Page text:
Romancing the Post Office

Post Office Building, in Washington, D.C. (Daniel Rosenbaum/NYT)

Post Office Building, in Washington, D.C. (Daniel Rosenbaum/NYT)

The New York Times reports the finalization of Donald Trump’s agreement to renovate the old U.S. Post Office Building, on Pennsylvania Avenue in Washington, D.C., as a hotel. This is one of my favorite buildings and I’m glad to hear it is going back into use. I used to frequent it when it was basically a failed office building surrounding a highly successful food court beneath an atrium of nine stories. What a glorious place to hang out! I hope the Trumps’ renovation – with the Fine Arts Commission looking over their shoulder – will not bring an end to its grand pubic usage.

The article is full of cliches and falsehoods, though no harm done. The writer, Eugene Meyer, says the Richardson Romanesque pile, completed in 1899, seems “out of place” among its Beaux Arts neighbors that went up in the 1930s. Not so! The picture above from the Times proves that. The buildings fit well together, as they all have classicism at their root, especially when one keeps in mind what might have gone in that space today, or in the 1970s when the feds wanted to tear it down. (The federal government was actually the last major American institution to abondon classicism for modernism.) And either the Donald or daughter Ivanka says you could not build this building today – but, oh, yes you could. It would be revolutionary, and given what modernism has done to the craftsman trades, it would be expensive, but yes, it could be done.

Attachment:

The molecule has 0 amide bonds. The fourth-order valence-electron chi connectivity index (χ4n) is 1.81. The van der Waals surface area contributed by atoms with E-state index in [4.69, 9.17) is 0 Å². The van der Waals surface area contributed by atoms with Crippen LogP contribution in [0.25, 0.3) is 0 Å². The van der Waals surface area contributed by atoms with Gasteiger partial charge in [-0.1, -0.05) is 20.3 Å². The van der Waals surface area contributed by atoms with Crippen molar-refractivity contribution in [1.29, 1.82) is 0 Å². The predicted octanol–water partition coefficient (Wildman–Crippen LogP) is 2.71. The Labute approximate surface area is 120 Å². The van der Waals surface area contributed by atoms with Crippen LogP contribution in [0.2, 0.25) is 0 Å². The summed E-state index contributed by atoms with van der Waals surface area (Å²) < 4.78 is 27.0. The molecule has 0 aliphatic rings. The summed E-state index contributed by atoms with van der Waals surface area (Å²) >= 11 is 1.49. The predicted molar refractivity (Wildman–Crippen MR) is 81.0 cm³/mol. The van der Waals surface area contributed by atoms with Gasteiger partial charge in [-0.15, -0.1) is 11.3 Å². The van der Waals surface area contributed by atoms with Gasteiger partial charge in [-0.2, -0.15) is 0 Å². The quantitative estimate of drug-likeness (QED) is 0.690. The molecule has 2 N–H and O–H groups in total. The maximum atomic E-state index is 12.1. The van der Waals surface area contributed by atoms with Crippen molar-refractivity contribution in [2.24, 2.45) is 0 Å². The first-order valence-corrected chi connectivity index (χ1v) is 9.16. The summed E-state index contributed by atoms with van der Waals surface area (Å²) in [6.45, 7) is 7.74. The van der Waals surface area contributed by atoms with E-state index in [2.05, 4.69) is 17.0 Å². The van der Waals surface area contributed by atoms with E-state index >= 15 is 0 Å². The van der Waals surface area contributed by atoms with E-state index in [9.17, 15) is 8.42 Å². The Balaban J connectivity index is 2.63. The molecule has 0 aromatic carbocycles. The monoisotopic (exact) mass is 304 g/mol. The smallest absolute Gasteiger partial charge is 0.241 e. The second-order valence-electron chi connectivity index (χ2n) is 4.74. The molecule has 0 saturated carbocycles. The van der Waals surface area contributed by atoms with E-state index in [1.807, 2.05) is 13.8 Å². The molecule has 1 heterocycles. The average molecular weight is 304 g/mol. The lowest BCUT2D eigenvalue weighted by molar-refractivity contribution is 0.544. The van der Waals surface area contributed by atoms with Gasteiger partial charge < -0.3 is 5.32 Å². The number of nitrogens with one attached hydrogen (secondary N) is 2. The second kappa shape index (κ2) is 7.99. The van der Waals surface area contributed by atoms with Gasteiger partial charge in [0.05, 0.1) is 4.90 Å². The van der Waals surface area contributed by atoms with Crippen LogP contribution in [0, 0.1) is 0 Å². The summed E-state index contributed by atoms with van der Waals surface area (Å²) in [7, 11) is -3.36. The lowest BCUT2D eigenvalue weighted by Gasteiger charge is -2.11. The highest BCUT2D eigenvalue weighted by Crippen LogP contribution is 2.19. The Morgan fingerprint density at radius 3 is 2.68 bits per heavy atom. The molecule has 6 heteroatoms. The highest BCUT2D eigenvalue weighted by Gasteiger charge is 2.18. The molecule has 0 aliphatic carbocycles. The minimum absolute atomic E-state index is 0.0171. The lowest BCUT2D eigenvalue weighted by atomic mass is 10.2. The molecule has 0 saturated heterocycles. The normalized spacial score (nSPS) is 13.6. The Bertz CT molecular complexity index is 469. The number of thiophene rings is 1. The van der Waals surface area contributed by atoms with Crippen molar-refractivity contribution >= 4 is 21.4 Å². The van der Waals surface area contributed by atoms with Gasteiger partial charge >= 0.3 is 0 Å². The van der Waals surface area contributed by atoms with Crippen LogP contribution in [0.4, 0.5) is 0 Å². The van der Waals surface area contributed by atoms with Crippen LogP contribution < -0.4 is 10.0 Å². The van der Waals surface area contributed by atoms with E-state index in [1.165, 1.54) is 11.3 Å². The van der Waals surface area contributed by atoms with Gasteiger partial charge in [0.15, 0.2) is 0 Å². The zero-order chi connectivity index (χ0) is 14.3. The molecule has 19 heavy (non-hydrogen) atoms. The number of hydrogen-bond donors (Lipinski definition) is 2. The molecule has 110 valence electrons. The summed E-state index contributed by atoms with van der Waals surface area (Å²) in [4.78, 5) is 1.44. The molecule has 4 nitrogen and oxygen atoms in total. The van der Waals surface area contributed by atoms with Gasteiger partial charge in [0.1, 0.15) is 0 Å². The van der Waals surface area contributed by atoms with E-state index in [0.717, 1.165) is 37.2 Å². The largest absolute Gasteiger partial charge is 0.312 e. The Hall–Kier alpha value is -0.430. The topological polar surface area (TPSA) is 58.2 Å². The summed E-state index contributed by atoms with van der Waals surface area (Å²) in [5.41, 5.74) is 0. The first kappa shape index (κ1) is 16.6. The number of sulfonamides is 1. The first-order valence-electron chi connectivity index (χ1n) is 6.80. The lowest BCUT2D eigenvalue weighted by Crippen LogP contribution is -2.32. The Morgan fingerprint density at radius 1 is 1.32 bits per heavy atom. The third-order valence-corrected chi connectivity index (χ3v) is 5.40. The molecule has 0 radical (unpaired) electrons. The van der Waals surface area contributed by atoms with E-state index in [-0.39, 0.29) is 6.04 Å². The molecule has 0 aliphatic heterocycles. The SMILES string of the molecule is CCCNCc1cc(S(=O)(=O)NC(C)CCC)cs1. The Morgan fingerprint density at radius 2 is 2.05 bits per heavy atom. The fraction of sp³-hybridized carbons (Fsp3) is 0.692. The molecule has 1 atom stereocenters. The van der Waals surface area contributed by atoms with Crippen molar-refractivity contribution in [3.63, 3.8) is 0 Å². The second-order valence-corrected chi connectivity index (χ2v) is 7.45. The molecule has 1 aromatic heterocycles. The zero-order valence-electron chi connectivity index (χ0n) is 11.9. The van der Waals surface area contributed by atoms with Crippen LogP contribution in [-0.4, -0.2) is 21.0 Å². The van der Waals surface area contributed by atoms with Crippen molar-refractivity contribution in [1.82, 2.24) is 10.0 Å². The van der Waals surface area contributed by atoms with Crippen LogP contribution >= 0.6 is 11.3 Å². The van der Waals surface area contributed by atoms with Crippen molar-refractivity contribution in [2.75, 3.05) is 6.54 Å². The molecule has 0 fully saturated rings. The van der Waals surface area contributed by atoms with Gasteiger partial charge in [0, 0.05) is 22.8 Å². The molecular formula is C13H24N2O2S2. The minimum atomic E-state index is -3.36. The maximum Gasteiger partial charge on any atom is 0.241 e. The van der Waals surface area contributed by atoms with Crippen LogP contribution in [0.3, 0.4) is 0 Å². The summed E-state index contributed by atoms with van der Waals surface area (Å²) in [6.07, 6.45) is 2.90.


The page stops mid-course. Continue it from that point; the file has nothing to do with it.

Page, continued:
About David Brussat

For a living, I edit the writing of some of the nation's leading architects, urbanists and design theorists. This blog was begun in 2009 as a feature of the Providence Journal, where I was on the editorial board and wrote a weekly column of architecture criticism for three decades. Architecture Here and There fights the style wars for classical architecture and against modern architecture, no holds barred. My freelance writing and editing on that topic and others addresses issues of design and culture locally and globally. I am a fellow of the Royal Society of the Arts, and a member of the board of the New England chapter of the Institute of Classical Architecture & Art, which bestowed an Arthur Ross Award on me in 2002. I work from Providence, R.I., where I live with my wife Victoria, my son Billy and our cat Gato. If you would like to invest your prose with even more style and clarity, please email me at my consultancy, dbrussat@gmail.com, or call 401.351.0457. Testimonial: "Your work is so wonderful - you now enter my mind and write what I would have written." - Nikos Salingaros, mathematician at the University of Texas, architectural theorist and author of many books.
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